Profitability

When you compare TWTR to its peers, the main difference you see is that TWTR is the only company that hit the public market without having positive operating income. LNKD went public with the lowest operating margins, while FB started trading with extremely impressive +50% margins. LNKD took the longest to turn an operating profit (six years), while for TWTR, it’s been seven years and still negative margins. Again, to TWTR’s defense, this is because management continues to reinvest in the business and is looking out long-term to unlock the most value in its business, as opposed to worrying about short-term profitability. However, most investors are rather short-term in focus, and might worry about why dollars aren’t hitting the bottom line yet.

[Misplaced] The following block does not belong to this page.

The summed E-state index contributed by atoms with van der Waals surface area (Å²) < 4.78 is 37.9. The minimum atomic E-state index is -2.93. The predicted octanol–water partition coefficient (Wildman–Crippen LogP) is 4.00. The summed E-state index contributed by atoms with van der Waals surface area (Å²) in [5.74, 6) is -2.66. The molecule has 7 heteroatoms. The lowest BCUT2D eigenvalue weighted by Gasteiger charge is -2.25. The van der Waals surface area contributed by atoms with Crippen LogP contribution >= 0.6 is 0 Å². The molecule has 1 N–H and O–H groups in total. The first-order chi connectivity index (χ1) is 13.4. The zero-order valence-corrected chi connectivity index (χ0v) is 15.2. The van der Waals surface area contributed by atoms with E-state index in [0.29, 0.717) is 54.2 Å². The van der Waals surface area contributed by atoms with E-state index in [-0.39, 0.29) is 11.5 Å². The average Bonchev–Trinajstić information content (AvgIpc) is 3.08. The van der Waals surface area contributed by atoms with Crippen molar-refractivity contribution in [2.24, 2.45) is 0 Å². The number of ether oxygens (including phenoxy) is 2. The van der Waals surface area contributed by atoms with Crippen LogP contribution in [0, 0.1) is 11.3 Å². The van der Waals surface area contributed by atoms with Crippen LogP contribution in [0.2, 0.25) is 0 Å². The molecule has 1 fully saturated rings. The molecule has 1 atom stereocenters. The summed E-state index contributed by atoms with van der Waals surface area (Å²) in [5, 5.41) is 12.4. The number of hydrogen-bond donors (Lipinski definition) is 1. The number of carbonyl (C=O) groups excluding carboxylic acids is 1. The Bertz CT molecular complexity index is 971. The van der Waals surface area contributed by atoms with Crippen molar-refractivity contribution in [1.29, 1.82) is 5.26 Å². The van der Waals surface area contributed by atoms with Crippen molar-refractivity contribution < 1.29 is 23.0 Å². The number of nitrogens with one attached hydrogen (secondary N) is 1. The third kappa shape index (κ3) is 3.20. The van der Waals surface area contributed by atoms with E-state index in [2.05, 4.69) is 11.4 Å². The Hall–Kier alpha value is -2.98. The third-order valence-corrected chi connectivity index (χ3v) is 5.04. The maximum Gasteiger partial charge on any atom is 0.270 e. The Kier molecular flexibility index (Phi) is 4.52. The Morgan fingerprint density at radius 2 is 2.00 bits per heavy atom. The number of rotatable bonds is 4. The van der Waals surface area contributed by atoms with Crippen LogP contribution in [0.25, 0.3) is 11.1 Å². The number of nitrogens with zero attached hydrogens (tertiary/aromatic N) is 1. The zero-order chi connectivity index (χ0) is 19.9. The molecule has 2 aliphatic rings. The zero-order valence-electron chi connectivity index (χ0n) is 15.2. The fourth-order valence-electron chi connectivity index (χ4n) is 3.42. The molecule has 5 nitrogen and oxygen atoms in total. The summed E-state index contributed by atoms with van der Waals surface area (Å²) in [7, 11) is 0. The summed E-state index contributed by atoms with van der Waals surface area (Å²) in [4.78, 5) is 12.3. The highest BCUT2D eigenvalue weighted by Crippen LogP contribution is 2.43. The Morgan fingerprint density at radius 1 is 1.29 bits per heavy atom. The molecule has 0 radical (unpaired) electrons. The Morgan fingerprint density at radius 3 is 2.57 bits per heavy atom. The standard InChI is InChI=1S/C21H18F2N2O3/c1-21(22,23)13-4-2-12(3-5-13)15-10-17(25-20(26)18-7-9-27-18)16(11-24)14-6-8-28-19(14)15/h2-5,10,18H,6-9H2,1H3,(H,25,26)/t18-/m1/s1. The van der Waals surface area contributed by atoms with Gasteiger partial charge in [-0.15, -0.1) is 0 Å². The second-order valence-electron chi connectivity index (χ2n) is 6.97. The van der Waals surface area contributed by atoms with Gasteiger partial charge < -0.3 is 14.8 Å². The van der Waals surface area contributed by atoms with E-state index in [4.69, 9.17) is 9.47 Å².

Valuation

The question everyone is asking is “How can TWTR be worth 40x revenue?” I consider myself a value guy, so this type of valuation does not make sense to me from a fundamental and high-level perspective. However, valuation, in its most basic form, is all relative. At an IPO price of $26 per share, TWTR was priced at ~23x LTM sales, which was on par with FB’s IPO price. It quickly traded up to above $40 per share, and since then has stuck in the ~40x sales range—above where its peers have traded. Yet shortly after each of LNKD’s and FB’s IPOs, they were each trading at ~30x and ~20x LTM sales, respectively. (Granted, each of these stocks had an extremely volatile first six months, but let’s ignore that short-term volatility for the sake of this analysis.) When stock valuations get above 10 or 15x top line, the marginal difference between something trading at 30x versus 40x does not really get me worried. Investors are pretty much “guesstimating” valuations at those elevated levels. All they know is the market is going to be much larger in the next few years. Now, whether that means 30x larger or 40x larger, no one knows. This just gives you some perspective—with TWTR at these valuation levels, it’s not unheard of.